Mo Brooks planning to challenge Electoral College votes

Republican Rep. Mo BrooksMorris (Mo) Jackson BrooksFreedom Caucus chairman blasts 'sensational lies' after Capitol riot Democratic super PAC targets Hawley, Cruz in new ad blitz Trust between lawmakers reaches all-time low after Capitol riots MORE (Ala.) on Wednesday told reporters that he plans to challenge the Electoral College votes when Congress meets to certify the election for President-elect Joe BidenJoe BidenBudowsky: A Biden-McConnell state of emergency summit DC might win US House vote if it tries Inaugural poet Amanda Gorman inks deal with IMG Models MORE on Jan. 6. 

Brooks confirmed his plans to The Hill, repeating President TrumpDonald TrumpSchumer: Impeachment trial will be quick, doesn't need a lot of witnesses Nurse to be tapped by Biden as acting surgeon general: report Schumer calls for Biden to declare climate emergency MORE’s claims without evidence that the 2020 election had widespread cases of voter fraud. Politico first reported the news. 

“I'm doing this because in my judgment this is the worst election theft in the history of the United States. And if there was a way to determine the Electoral College outcome using only lawful votes cast by eligible American citizens, then Donald Trump won the Electoral College,” he told The Hill in an interview.


“I'm not focused on what is in the legal pleadings in all these lawsuits all over the country. There's some number of votes that probably were illegal in some different places to some degree. That is not that abnormal,” he added.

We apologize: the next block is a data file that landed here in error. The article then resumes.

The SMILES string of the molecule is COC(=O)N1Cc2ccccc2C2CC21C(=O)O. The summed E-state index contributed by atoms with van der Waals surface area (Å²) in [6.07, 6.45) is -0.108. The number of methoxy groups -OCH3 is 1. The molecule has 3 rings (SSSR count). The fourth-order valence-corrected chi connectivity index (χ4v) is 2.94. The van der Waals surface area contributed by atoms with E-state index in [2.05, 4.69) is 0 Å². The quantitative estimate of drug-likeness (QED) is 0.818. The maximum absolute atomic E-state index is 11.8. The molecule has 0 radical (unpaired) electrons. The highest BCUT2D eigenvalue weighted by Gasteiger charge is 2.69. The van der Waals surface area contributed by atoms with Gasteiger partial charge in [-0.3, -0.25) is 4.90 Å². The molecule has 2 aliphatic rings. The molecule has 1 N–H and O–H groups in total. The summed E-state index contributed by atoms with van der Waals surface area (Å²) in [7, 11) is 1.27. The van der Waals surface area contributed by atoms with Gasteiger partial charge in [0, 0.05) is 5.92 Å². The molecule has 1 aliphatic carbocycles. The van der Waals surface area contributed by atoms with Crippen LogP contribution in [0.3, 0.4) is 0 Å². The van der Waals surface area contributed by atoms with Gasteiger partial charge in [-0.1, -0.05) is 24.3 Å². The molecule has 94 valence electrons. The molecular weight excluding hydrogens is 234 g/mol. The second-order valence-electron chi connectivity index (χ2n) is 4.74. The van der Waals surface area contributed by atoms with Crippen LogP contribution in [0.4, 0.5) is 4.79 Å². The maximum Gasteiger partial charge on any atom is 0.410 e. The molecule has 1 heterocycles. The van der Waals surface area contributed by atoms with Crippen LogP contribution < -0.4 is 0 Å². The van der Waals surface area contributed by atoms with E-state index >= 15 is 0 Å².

The Alabama Republican said he believes the issue extends beyond the court cases filed by the Trump campaign, arguing that Congress is better suited to look into the matter. 

“It is extremely difficult in a court of law to determine how many illegal votes were cast and who they were cast for. And that is one of the reasons why the FBI, the Justice Department and the federal judiciary are wholly inadequate for handling this issue,” he said.  

“And also one of the reasons why the writers of the United States Constitution determined that it would be unwise for federal courts that even the Supreme Court to be the arbiter,” he added.  

Brooks argued there are “much broader, much bigger systemic flaws with America's election system.” 

“Number one is the 1993 national voter rights act that was rammed through Congress by a Democratic House and a Democratic Senate and signed by a Democratic president over the objection of Republican congressmen and Republican senators,” he said.


“The chief evil in that legislation is that it makes it illegal for voter registrars to require proof of citizenship before allowing someone to register to vote. So that in and of itself opens the floodgates for illegal aliens and other noncitizens to register to vote,” he added.

Brooks also said he sees voter ID laws as an area that needs to be strengthened.

While accusations of voter fraud have emerged from a number of Republicans, little evidence has been put forward backing the claims.